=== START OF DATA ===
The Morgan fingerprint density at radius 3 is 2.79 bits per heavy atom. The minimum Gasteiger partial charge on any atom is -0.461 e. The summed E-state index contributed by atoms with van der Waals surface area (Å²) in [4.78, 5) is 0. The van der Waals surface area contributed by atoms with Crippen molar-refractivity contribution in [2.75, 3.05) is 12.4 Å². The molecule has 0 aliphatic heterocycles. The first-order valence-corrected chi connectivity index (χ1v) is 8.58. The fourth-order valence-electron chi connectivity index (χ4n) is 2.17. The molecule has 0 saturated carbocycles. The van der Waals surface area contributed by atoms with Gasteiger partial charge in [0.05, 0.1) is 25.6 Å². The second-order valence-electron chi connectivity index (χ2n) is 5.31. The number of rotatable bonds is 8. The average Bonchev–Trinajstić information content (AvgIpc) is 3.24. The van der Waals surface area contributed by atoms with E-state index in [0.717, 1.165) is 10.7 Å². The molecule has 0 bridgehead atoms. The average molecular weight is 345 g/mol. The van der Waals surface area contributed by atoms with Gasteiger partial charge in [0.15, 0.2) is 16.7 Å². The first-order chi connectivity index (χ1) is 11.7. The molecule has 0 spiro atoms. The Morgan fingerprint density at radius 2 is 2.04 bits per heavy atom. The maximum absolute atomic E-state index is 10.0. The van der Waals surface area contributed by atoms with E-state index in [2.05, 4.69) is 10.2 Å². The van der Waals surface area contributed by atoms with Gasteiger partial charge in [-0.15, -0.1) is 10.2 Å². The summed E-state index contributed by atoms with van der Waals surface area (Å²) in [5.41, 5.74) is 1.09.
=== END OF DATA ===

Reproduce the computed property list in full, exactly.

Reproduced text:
The Morgan fingerprint density at radius 3 is 2.79 bits per heavy atom. The minimum Gasteiger partial charge on any atom is -0.461 e. The summed E-state index contributed by atoms with van der Waals surface area (Å²) in [4.78, 5) is 0. The van der Waals surface area contributed by atoms with Crippen molar-refractivity contribution in [2.75, 3.05) is 12.4 Å². The molecule has 0 aliphatic heterocycles. The first-order valence-corrected chi connectivity index (χ1v) is 8.58. The fourth-order valence-electron chi connectivity index (χ4n) is 2.17. The molecule has 0 saturated carbocycles. The van der Waals surface area contributed by atoms with Gasteiger partial charge in [0.05, 0.1) is 25.6 Å². The second-order valence-electron chi connectivity index (χ2n) is 5.31. The number of rotatable bonds is 8. The average Bonchev–Trinajstić information content (AvgIpc) is 3.24. The van der Waals surface area contributed by atoms with E-state index in [0.717, 1.165) is 10.7 Å². The molecule has 0 bridgehead atoms. The average molecular weight is 345 g/mol. The van der Waals surface area contributed by atoms with Gasteiger partial charge in [0.15, 0.2) is 16.7 Å². The first-order chi connectivity index (χ1) is 11.7. The molecule has 0 spiro atoms. The Morgan fingerprint density at radius 2 is 2.04 bits per heavy atom. The maximum absolute atomic E-state index is 10.0. The van der Waals surface area contributed by atoms with E-state index in [2.05, 4.69) is 10.2 Å². The van der Waals surface area contributed by atoms with Gasteiger partial charge in [-0.15, -0.1) is 10.2 Å². The summed E-state index contributed by atoms with van der Waals surface area (Å²) in [5.41, 5.74) is 1.09.